In data centers, telcos take advantage of a wide range of storage devices. The highest performance storage, like solid-state drive (SSD) storage, is also the most expensive. You want your most important, most frequently accessed data on high-performance drives, but you don’t need older data to be stored there.

IBM Easy Tier uses analytics to automate data placement, which can increase performance up to three times with as little as five percent of data residing on solid-state storage. Without Easy Tier, clients tend to deploy SSD inefficiently and may over-buy SSD to ensure their most valuable data resides on high performance disks. Easy Tier takes the guesswork out of efficiently managing your data and storage resources.

Learn more at EDGE

Although I can’t promise you’ll see lions or giraffes, you definitely can learn more about telco industry best practices for managing storage growth at IBM Edge 2013, which will be held at the Mandalay Bay Hotel in Las Vegas on June 10-14. I hope you’ll join us for one of our industry-focused executive sessions. And you never know about the giraffes. It is Las Vegas, after all.

These links also have more information on storage options for the telecommunications industry:


Bill Lambertson is an IBM Confirmed Principal, Certified Network Consultant and currently the STG Chief Technology Officer (CTO) for the Telecommunications Industry. In this role, he is responsible for supporting telecommunications clients in major and emerging markets worldwide to help them deliver smarter services, transform operations, and build smarter networks. You can reach him on Twitter @wlambertson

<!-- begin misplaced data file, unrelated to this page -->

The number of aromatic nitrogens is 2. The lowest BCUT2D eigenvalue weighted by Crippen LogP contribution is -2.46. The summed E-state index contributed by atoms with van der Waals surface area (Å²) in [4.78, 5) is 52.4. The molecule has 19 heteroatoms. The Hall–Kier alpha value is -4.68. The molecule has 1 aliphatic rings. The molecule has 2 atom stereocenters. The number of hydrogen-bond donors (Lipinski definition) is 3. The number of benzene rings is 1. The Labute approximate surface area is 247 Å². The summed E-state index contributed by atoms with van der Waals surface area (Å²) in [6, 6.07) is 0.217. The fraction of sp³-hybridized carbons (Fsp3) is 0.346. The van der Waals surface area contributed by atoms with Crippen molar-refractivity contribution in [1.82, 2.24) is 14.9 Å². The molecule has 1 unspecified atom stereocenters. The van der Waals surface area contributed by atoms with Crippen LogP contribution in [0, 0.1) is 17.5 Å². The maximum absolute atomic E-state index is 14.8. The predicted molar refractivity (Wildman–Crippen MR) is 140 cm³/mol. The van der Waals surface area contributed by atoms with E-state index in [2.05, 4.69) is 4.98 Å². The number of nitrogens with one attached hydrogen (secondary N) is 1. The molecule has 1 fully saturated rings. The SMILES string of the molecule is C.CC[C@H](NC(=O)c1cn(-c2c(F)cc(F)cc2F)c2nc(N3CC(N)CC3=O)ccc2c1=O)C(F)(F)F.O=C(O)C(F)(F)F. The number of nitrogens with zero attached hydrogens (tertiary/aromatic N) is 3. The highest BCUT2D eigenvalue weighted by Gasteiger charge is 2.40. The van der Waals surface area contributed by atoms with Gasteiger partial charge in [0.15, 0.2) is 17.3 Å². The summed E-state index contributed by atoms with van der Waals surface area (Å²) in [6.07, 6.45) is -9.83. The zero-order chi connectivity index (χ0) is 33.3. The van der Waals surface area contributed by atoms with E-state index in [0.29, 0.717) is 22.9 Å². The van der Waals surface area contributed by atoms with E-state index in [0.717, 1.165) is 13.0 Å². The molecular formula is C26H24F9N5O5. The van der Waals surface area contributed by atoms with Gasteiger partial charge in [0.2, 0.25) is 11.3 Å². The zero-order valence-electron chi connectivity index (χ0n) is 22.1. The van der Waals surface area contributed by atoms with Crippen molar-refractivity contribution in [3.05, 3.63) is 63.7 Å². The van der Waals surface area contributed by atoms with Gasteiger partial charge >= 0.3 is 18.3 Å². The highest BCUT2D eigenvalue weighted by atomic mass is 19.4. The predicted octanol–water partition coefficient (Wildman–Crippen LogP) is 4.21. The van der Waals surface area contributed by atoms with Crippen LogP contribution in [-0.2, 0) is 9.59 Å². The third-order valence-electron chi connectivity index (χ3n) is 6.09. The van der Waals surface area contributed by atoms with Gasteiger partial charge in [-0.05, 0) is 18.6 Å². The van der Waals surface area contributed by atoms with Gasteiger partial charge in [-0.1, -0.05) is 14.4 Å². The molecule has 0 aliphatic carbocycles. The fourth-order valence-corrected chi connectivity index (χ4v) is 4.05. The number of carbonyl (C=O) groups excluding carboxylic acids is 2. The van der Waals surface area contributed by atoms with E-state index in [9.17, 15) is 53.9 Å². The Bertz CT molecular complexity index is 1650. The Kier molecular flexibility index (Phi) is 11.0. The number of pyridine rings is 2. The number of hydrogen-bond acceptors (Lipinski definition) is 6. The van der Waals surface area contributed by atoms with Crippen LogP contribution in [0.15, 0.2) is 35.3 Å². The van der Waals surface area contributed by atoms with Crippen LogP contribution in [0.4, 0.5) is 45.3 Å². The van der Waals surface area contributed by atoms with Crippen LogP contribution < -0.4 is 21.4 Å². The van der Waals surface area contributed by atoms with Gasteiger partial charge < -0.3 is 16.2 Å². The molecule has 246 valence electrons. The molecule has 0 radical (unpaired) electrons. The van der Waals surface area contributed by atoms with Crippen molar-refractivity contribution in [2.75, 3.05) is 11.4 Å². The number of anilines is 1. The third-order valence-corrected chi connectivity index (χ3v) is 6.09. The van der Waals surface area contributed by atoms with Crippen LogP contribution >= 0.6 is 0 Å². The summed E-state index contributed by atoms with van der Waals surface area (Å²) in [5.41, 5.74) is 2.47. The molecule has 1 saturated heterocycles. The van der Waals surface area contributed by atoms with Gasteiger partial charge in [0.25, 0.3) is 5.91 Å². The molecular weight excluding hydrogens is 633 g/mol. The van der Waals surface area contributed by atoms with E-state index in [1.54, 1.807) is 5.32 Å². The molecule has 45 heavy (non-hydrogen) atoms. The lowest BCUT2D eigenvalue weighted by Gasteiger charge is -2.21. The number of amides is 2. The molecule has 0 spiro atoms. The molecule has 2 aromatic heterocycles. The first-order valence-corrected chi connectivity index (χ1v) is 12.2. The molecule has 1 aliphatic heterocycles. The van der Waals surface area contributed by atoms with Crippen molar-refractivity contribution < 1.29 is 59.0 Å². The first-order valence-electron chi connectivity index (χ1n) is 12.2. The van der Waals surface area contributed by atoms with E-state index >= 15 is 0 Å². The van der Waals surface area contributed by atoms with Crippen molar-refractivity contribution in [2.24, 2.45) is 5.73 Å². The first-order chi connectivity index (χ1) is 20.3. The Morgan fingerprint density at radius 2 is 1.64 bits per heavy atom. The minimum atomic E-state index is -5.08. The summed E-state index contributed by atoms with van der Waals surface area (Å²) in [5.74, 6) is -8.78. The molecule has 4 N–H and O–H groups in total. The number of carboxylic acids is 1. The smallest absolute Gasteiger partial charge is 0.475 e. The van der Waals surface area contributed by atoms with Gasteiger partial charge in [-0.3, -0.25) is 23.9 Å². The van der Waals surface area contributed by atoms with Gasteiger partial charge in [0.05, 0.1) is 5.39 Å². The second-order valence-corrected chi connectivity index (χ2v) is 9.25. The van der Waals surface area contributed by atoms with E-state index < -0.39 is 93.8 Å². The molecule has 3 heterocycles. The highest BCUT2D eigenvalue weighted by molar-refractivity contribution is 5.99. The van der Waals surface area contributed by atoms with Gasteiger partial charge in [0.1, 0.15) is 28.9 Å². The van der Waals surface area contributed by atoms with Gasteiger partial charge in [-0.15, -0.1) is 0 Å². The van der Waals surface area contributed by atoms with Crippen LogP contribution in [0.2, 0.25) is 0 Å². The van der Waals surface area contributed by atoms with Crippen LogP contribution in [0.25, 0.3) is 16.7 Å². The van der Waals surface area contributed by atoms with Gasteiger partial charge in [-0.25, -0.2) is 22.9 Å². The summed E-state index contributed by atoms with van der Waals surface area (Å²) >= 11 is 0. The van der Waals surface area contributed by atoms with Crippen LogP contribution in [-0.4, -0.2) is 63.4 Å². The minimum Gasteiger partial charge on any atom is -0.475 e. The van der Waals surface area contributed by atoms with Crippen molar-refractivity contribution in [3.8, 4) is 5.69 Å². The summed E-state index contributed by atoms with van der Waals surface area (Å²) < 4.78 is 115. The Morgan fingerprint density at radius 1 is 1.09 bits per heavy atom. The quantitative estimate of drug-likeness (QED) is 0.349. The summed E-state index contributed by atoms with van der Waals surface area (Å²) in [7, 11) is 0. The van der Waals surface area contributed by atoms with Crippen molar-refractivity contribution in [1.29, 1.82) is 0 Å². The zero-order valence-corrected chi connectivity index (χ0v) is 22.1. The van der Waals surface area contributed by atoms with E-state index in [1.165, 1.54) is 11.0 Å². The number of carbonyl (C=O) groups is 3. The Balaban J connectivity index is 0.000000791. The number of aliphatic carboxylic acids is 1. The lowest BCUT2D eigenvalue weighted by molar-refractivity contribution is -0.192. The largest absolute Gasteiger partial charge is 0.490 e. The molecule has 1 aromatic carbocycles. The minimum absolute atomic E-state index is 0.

Category: Product #: Regular price:$ (Sale ends ) Available from: Condition: Good ! Order now!
Reviewed by on. Rating:

Smarter Computing Analyst Paper - HurwitzTo effectively compete in today’s changing world, it is essential that companies leverage innovative technology to differentiate from competitors. Learn how you can do that and more in the Smarter Computing Analyst Paper from Hurwitz and Associates.

Subscribe to the Smarter Computing Blog
This entry was posted in Smarter Storage and tagged , , , , , , . Bookmark the permalink.

Recent Posts

How we’re simplifying scale-out clouds

Doug Balog

Businesses value simplicity when it comes to their data centers. After all, when technology can be implemented quickly and runs efficiently, they can apply resources to business growth initiatives. That’s why we’re excited to announce the new IBM Power Systems and Storage Solution Edition for Scale-Out Cloud.

Continue reading

One new tape innovation, one giant leap in storage technology

Jack Arnold

What makes the new IBM TS1150 tape drive a huge milestone in the world of data retention? The enormous leap forward in capacity and speed, especially when cost-efficient storage is more important than ever.

Continue reading

Leave a Reply

Your email address will not be published. Required fields are marked *

* Copy This Password *

* Type Or Paste Password Here *

You may use these HTML tags and attributes: <a href="" title=""> <abbr title=""> <acronym title=""> <b> <blockquote cite=""> <cite> <code> <del datetime=""> <em> <i> <q cite=""> <strike> <strong>